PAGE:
23. 2001-2002 ISAT Reading - Grade 3

  24. 2001-2002 ISAT Reading - Grade 5

  25. 2001-2002 ISAT Reading - Grade 8

  26. Achievement Gaps 2002 PSAE Math

  27. Students with Disabilities Students w/out Disabilities PSAE Reading - Students with Disabilities % Meets and Exceeds

  28. Adequate Yearly Progress Accountability School Improvement Status (Federal) and System of Support (Illinois) • Schools are identified as needing school improvement (School Improvement I) and placed on Academic Early Warning List (AEWL) if they: • Fail to make Adequate Yearly Progress (AYP) • Are recipients of any Title I funding • Continue to serve the same grade levels • After 2 consecutive years of no improvement, these schools join the Illinois System of Support (School Improvement II).

  29. Illinois Proposed Single Accountability System: School Improvement/Sanctions • Regional Superintendent removes local school board OR • State Superintendent appoints an Independent Authority to operate school or district • State Board non-recognizes school or district, dissolving the entity OR • State Superintendent reassigns pupils and administrative staff Intensive Support • Additionally for Title I schools: • Classify the school as a charter school OR • Replace principal and staff OR • Select an outside management entity OR • State takeover and management State Intervention Status Misses AYP for 5 years Federal Restructuring Status Revised School Improvement Plansapproved by local board, Regional Office of Educationand ISBE School Improvement Panel appointed by State Superintendent School & District Analysis District/State Performance Agreement Optional: Extended Day/Year Programs In addition, Title I schools must offer School Choice Supplemental Educational Services Options for Title I schools also include: Extended school day/year and/or Incentives for HQ teachers and/or External curriculum modifications State Academic Watch List Misses AYP for 4 years Federal Corrective Action Status Revised School Improvement Plans approved by local board and Regional Office of Education External Support Team School & District Analysis District/State Performance Agreement Optional: Extended Day/Year Programs State Academic Early Warning List Level 2 Misses AYP for 3 years Federal School Improvement 2 Status In addition, Title I schools must offer School Choice Supplemental Educational Services State Academic Early Warning List Level 1 Misses AYP for 2 years Federal School Improvement 1 Status Revised School Improvement Plans approved by local board External Support Team School & District Analysis District/State Performance Agreement Optional: Extended Day/Year Programs In addition, Title I schools must Offer School Choice Moderate Support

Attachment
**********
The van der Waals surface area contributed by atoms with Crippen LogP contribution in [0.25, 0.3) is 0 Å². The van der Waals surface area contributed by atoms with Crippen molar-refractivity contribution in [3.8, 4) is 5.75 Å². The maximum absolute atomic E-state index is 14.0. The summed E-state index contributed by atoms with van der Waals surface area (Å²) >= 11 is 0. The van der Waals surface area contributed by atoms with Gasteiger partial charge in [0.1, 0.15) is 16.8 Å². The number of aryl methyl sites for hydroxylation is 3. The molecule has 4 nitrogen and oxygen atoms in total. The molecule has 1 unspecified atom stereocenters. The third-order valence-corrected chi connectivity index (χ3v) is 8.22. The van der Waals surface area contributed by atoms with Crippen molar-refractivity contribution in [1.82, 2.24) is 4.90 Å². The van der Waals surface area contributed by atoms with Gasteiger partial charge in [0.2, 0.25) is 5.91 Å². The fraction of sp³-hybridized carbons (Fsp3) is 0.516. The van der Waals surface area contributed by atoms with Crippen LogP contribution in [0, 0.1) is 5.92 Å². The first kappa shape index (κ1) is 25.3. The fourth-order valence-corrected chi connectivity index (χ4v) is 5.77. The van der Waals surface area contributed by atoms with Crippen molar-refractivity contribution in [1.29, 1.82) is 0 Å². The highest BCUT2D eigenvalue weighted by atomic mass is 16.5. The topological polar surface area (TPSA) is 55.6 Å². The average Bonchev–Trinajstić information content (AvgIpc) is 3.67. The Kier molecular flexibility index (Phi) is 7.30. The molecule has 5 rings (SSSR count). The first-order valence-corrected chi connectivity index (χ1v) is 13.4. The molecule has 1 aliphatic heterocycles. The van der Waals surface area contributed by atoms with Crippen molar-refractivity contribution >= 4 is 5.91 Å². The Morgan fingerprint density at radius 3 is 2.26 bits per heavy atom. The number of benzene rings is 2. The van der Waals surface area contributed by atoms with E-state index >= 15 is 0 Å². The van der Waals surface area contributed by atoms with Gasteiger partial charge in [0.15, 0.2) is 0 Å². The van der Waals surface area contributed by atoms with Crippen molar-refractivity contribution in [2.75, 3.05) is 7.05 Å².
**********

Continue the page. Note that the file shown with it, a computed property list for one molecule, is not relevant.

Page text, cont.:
30. What is the Illinois System of Support? ISBE assistance to identified schools and districts: • School improvement planning • External support and partnerships • Additional funding and resources Using scientifically-based research and proven practices for: • increasing student achievement • raising teacher quality • parent involvement • instructional leadership • allocating resources

  31. ILLINOIS SINGLE SYSTEM OF ACCOUNTABILITY COMPLIANCE ACCOUNTABILITY (Inputs) PERFORMANCE ACCOUNTABILITY (Outcomes) Non-Recognition Non-Recognition Probationary Recognition Academic Watch List Academic Early Warning List State & Federal Rewards Full Recognition Pending Recognition Full Compliance Incomplete Compliance Not Meeting AYP Criteria Meeting AYP Criteria Monitoring Annual Assurances State Assessments School Code Requirements/ Regulations Illinois Learning Standards

  32. STATE FEDERAL PROGRESS RECOGNITION All Student Groups Meet AYP Requirements in Reading and Mathematics Public Reporting of Progress Attainment Regulatory Flexibility • DISTINGUISHED SCHOOLS RECOGNITION • Title I school with year’s highest % of students reaching reading and math proficiency • Title I school that made the year’s most progress in closing achievement gaps in reading and math across all student groups Public Recognition Established as a model school for specific instructional strategies State Board Showcase School PERFORMANCE RECOGNITION >X% of student test scores meet or exceed state standards for all student groups for all tested subjects Public Reporting School Banner Regulatory Flexibility • SPECIAL PROGRAM RECOGNITION • Programs show measurable positive results for students; e.g., • Early Childhood • Attendance • Truancy/Dropout Prevention • Substance Abuse • Violence Prevention • Extended Day/Year • BLUE RIBBON SCHOOLS RECOGNITION • Schools having at least 40% of students from disadvantaged backgrounds that dramatically improve reading and mathematics to high levels • Schools whose students, regardless of background, achieve in the top 10% in reading and mathematics Public Reporting Established as a model school for specific program(s) Public Recognition Established as a national model school Public Reporting Monetary Award for Instructional Use THOSE WHO EXCEL RECOGNITION Significant closure of achievement gaps among student groups OR Exceeds AYP Targets Illinois Proposed Single Accountability System: School Rewards/Recognition

  33. District Accountability and AYP (never used in Illinois before) • All school information aggregated at district level • 95% participation • Disaggregated data (so may be subgroups at district level while not at school level) • Achievement information • Use of additional indicator • Use of safe harbor